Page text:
-the dog needs to be crated during rest. You can't leave him out even if he "normally" is quiet because one unscheduled leap onto the bed or standing up to look out the window or a quick gallop up and down the stairs and you're back to square one. Plus you don't want him walking around at all even when you're home, so no letting him follow you around the house. Rest means in crate except when being taken out for potty on a short leash. I've heard of people with clingy dogs on rest putting the crate on a crate dolly and moving the dog, crate and all, around the house so the dog could be with the owner during the rest period.

        This is my concern. He has a similar lameness about 2 weeks ago that went away after 5 days of pain meds and rest. But this time is much worse. In my mind, 2 weeks is a long time to wait on something like this, but she recommended it. Mind you this is not my normal vet. We are 10hrs away from her so we are trying to find a vet i like here in KY.

        Although through reading online it doesnt seem like some rest time is too out of the ordinary for one thats just torn. And I keep seeing threads on dog forums with people saying depending on the tear, sometimes they are better off without surgery due to the arthritis risk?? And of course we dont know for sure if that is what it is. But I cant imagine leaving him like he is now.

        She did mention xrays but said it rarely shows if there is a problem. So if the flex tests the major way to diagnose it? Im trying to learn as much as I can right now.

        Surgery was only brought up by me, and she seemed to treat it as a last resort in hopes hes better after the 2 weeks. Maybe that is because he was lame before, but then was ok for 2 weeks until now?? To me that would be a reason to be more cautious but then again im not a vet...

        If he continues to be as lame as he is today there is no way Im waiitng 2 weeks to do anything. He is basically comatose right now with the meds. He lays on my bed with me, and if i go to move i carry him with me and he falls right back to sleep whereever i put him. But Ill start looking for crates through my friends for him.
        True love is taking their pain away and making it yours
        ~rest in peace momma (7/5/08)~
        ~rest in peace thomas (6/2/11)~

        Comment


        • #5
          If there is a partial tear or complete tear of an ACL, especially if it is related to an ongoing issue (as you mentioned this has happened before), then you should see evidence on a radiograph of the knee. So yes, it's worth doing, absolutely. He will need to be sedated for the x-rays though, to get proper positioning.

          Comment


          • #6
            I would treat it like a lame horse. Find a "lameness specialist". There are referral hospitals that have orthopedic specialists. You need a diagnosis!

            Comment


            • #7
              I agree that I would want a more definitive diagnosis....if you have a specialist in your area I would just go right there. My dog had two different surgeries (5 years apart) on the same knee, so we were very glad to have a specialty veterinary clinic that "does over 300 knees a year" rather than my regular vet (who actually refers all knee surgeries to the specialist).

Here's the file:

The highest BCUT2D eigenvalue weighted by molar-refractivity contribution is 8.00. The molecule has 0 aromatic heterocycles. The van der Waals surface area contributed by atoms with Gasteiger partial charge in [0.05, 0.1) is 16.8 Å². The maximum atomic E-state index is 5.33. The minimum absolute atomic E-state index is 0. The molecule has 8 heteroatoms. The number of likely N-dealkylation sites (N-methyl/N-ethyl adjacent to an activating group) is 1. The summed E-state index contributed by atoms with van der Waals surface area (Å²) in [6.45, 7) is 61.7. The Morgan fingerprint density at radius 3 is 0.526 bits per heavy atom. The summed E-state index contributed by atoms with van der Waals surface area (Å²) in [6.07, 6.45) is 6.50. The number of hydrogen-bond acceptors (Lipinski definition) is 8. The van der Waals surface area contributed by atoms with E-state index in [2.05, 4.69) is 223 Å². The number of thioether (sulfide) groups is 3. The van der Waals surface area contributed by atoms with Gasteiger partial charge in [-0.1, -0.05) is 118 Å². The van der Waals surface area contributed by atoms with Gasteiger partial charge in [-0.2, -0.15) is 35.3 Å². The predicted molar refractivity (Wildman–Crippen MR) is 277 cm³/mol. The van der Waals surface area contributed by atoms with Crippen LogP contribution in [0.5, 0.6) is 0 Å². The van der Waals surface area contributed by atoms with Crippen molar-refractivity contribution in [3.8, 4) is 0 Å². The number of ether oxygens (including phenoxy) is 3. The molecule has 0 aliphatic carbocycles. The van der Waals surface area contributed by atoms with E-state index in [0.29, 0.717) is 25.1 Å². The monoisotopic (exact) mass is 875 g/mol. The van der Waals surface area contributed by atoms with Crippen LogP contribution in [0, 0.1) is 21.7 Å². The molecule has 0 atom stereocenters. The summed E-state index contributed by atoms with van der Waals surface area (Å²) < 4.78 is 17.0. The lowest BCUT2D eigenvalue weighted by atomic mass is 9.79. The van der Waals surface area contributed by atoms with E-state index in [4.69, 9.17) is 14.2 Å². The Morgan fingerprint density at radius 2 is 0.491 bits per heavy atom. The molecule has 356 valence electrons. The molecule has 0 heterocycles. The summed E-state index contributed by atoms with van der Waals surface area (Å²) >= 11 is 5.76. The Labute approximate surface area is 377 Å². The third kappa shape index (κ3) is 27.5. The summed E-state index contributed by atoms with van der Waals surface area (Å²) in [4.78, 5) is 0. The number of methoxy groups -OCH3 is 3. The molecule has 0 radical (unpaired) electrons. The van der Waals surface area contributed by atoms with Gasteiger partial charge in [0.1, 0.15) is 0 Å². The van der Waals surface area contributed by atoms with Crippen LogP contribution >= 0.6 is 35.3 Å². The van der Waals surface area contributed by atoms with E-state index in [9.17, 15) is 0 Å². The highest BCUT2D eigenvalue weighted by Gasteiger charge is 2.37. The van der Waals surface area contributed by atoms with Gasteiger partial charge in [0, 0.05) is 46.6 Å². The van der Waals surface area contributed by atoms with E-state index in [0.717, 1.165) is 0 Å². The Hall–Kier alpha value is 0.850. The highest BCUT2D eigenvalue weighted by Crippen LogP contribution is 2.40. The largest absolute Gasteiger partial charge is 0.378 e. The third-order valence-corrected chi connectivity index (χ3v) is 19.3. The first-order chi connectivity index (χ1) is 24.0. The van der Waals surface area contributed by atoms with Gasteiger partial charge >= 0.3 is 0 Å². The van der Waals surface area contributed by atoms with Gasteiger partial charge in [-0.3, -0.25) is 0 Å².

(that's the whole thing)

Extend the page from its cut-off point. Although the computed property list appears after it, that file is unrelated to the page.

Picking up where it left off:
Maybe because your dog is smaller you might have a better chance of healing w/o surgery. In our case we were told not doing the surgery would result in atrophy and arthritis, so we had it done and were thrilled with the results -- first was a medial lateral tear from a trauma/accident, the second was a CCL tear in the same knee but because of the first surgery we had to do the TTA v. TPLO...but the results were amazing. That dog put many hard miles on his rebuilt knee for years until he died at 13.

              Comment


              • #8
                I did the surgery on my dog almost 2 yrs ago with great results. that said, it's costly and the recovery requires rest...which was very hard for my rescued, slightly neurotic, anti-rules 95 lb dog But, we did it and he's 100% sound now...like, you can't tell which leg it was.
                I don't know where you are in Ky, but I do know of an excellent small animal vet that deals with these alot...feel free to e-mail me if you're anywhere near Lexington and I'll get you her info.
                emgjoker@aol.com
                Stacy

                Stacy
                www.rushtonstables.com

                Comment


                • #9
                  Be aware, that while recovering form ACL surgery, it's not uncommon for the other ACL to tear. I had a Bull Masitff that had ACL repair, and just about when she started walking again, the other one blew. Fortunately, it was a partial tear, which doesn't "heal" but it will scar up and it doesn't usually cause pain. SHe was fine after about 6 months ugh.
                  What I lack in preparedness I make up for in enthusiasm

                  Comment


                  • #10
                    Originally posted by Anteup View Post